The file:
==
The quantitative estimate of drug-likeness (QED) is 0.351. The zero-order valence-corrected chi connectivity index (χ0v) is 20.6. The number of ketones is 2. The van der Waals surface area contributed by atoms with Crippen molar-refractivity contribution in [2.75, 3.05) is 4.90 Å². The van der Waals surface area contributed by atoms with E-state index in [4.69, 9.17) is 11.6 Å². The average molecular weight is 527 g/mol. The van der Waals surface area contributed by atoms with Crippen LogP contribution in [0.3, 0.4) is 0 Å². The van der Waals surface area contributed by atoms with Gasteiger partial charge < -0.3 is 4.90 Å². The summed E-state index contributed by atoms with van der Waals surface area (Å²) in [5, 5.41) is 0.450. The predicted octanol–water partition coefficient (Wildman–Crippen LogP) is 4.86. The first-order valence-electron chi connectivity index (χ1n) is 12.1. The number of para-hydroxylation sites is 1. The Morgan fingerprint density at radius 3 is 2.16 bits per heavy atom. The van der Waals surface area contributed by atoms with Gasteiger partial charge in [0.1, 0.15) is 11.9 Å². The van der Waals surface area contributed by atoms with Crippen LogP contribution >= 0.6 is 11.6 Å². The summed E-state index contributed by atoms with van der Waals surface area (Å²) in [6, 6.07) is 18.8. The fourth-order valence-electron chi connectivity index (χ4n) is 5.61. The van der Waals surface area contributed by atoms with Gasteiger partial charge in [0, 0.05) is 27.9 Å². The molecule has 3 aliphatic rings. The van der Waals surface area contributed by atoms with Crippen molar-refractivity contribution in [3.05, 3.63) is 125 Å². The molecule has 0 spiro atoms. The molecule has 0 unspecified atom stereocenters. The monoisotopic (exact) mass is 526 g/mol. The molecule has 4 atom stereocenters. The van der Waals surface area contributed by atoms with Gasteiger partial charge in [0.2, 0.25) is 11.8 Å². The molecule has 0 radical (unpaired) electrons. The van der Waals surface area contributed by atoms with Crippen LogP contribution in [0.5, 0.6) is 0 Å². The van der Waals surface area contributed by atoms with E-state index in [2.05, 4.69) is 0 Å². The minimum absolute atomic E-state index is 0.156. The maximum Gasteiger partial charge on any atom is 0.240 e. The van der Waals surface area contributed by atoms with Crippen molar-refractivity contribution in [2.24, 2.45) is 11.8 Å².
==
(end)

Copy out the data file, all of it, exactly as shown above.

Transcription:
The quantitative estimate of drug-likeness (QED) is 0.351. The zero-order valence-corrected chi connectivity index (χ0v) is 20.6. The number of ketones is 2. The van der Waals surface area contributed by atoms with Crippen molar-refractivity contribution in [2.75, 3.05) is 4.90 Å². The van der Waals surface area contributed by atoms with E-state index in [4.69, 9.17) is 11.6 Å². The average molecular weight is 527 g/mol. The van der Waals surface area contributed by atoms with Crippen LogP contribution in [0.3, 0.4) is 0 Å². The van der Waals surface area contributed by atoms with Gasteiger partial charge < -0.3 is 4.90 Å². The summed E-state index contributed by atoms with van der Waals surface area (Å²) in [5, 5.41) is 0.450. The predicted octanol–water partition coefficient (Wildman–Crippen LogP) is 4.86. The first-order valence-electron chi connectivity index (χ1n) is 12.1. The number of para-hydroxylation sites is 1. The Morgan fingerprint density at radius 3 is 2.16 bits per heavy atom. The van der Waals surface area contributed by atoms with Gasteiger partial charge in [0.1, 0.15) is 11.9 Å². The van der Waals surface area contributed by atoms with Crippen LogP contribution >= 0.6 is 11.6 Å². The summed E-state index contributed by atoms with van der Waals surface area (Å²) in [6, 6.07) is 18.8. The fourth-order valence-electron chi connectivity index (χ4n) is 5.61. The van der Waals surface area contributed by atoms with Gasteiger partial charge in [0, 0.05) is 27.9 Å². The molecule has 3 aliphatic rings. The van der Waals surface area contributed by atoms with Crippen molar-refractivity contribution in [3.05, 3.63) is 125 Å². The molecule has 0 spiro atoms. The molecule has 0 unspecified atom stereocenters. The monoisotopic (exact) mass is 526 g/mol. The molecule has 4 atom stereocenters. The van der Waals surface area contributed by atoms with Gasteiger partial charge in [0.2, 0.25) is 11.8 Å². The molecule has 0 radical (unpaired) electrons. The van der Waals surface area contributed by atoms with Crippen LogP contribution in [0.5, 0.6) is 0 Å². The van der Waals surface area contributed by atoms with E-state index in [2.05, 4.69) is 0 Å². The minimum absolute atomic E-state index is 0.156. The maximum Gasteiger partial charge on any atom is 0.240 e. The van der Waals surface area contributed by atoms with Crippen molar-refractivity contribution in [2.24, 2.45) is 11.8 Å².